Wednesday, May 17, 2023

Overdetention is One Thing; Getting Judicial Relief is Quite Another

The Fifth Circuit acknowledged yesterday that detaining a prisoner beyond their release date is a classic violation of due process. But it said that a prisoner's claim was barred by qualified immunity. This, despite a recent DOJ report finding "systemic overdetentions" by the Department and Department "deliberate indifference to the systemic overdetentions."

The case, Taylor v. LeBlanc, arose when the Louisiana Department of Public Safety and Corrections "overdetained" prisoner Percy Taylor. According to the court, "Department officials gave him credit for time served in pre-trial detention, but only for one (rather than both) of his two consecutive sentences." As a result, Taylor spent more than a year (a year!) longer in prison than he should have.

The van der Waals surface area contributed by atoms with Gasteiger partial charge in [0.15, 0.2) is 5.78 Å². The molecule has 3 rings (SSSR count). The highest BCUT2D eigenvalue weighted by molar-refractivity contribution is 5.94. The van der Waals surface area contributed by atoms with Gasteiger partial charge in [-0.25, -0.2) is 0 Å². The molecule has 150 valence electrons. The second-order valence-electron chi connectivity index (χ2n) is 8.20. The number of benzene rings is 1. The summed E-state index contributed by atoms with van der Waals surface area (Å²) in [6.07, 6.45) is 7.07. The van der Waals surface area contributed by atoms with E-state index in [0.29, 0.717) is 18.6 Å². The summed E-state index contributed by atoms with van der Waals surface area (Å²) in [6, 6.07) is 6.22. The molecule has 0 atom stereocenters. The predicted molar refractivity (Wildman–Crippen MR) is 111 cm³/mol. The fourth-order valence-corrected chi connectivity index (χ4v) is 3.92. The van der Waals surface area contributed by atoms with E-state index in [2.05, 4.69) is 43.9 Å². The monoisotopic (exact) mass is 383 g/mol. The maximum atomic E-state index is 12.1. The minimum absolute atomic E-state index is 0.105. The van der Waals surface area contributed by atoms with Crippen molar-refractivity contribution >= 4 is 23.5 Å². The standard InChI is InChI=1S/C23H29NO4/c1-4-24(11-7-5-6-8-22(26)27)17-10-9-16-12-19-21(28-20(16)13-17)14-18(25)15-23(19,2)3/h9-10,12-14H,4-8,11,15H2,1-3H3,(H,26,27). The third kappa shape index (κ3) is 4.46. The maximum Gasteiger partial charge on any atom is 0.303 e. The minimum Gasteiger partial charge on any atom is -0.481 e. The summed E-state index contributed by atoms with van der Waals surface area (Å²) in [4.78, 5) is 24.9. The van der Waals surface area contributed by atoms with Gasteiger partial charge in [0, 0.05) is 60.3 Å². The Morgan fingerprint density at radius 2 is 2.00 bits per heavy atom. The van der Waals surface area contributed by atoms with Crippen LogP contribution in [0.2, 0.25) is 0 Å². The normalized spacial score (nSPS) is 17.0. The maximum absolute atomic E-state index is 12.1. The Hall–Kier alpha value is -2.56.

Taylor sued the Department secretary (LeBlanc), arguing that LeBlanc should have delegated authority to calculate release dates to an attorney, not to the non-attorney officials who misread the release-date law, and that LeBlanc's failure to do so was objectively unreasonable.

The court disagreed. It wrote that "Taylor does not point to anything that suggests the Constitution requires these determinations be made by attorneys." Taylor gets qualified immunity; case dismissed.

Cases and Case Materials, News, Opinion Analysis, Procedural Due Process | Permalink


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